2013 started with a bang, but ended with a whimper. I caught my first carp in February this year, and in early march I was torturing Dan Frasier of Carp Pro with fish by fish text updates on my way to a 26 carp day. An auspicious beginning indeed. Most of the year was great, and I likely will do some recaps throughout the winter and offseason while slumming (kidding) for winter steelhead and salmon.
But all good things must come to an end, and for me at least...I think the 2013 carp season has run its course. The recent rains have raised all the rivers, dumping cold water into my beloved Columbia, and while the temps of the main river still hover around 60, the steeply declining graph is a killer for a shallow water sight fishing addict. I could extend the season by looking in some ponds, or chasing small carp around office complexes, but it just isn't what I am after. I want the gravel fish...the tailers and slow cruisers and marauders you find when the sun is high, the water clear and the river warm. These are the top fish...the fish that challenge, then frustrate, but ultimately reward you with blistering runs and golden hues. The book is likely closed on such creatures for 2014.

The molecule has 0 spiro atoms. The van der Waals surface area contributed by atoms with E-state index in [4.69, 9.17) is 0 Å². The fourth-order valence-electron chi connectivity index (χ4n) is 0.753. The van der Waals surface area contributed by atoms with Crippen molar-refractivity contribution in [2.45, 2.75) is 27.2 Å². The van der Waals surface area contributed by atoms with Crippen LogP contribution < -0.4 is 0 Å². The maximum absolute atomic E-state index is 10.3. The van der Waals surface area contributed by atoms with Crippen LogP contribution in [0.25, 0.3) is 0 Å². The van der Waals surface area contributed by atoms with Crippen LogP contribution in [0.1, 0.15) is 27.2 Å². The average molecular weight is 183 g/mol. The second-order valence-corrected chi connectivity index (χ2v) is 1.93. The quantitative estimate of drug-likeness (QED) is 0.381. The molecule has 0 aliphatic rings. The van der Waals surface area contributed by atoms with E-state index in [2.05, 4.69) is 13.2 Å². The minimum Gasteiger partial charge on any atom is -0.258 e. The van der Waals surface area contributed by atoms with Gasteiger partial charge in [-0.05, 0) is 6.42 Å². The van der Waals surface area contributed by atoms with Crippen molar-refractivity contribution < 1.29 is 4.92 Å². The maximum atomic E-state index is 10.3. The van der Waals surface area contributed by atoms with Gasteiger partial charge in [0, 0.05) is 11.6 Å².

I went out today in search of one last carp in the gravel. I walked two known big fish haunts, and one area I fish soley for the sheer numbers of 7-8 lb fish that typically abound...but in miles of walking, I saw three carp. Total. I nearly had the storybook ending though. The first carp was 8 feet deep, and I only saw him as I stood on a tall boulder, and I never even took my fly off the guide. Carp two and three were together, and materialized out of nowhere. At first I saw a cloud of dust, then the tail of a 10 lber vigorously feeding in deeper water. Then I realized that the big pile of weeds on the surface next to the ordinary fish was actually a monstrous carp, it's tail breaking the surface as it fed nose down in water that rose to my waist. This was one of the two or three largest fish I had seen all season...it was meant to be...I would make the cast, she would eat, and I would clip off my flies in triumph and head home.
Instead, I made the cast and the fish surged forward toward my flies in a cloud of dust. I had to guess as I could no longer see her head, and I guessed wrong, setting the hook with authority and sending both carp fleeing to the depths of the river. I kept walking, but all I saw was a pod of chinook in a creek mouth. I half heatedly threw a hybrid at them and somehow the oldest, nastiest, moldiest fish ate the fly. No carp, and a moldy salmon.
So 2013 ended with a whimper...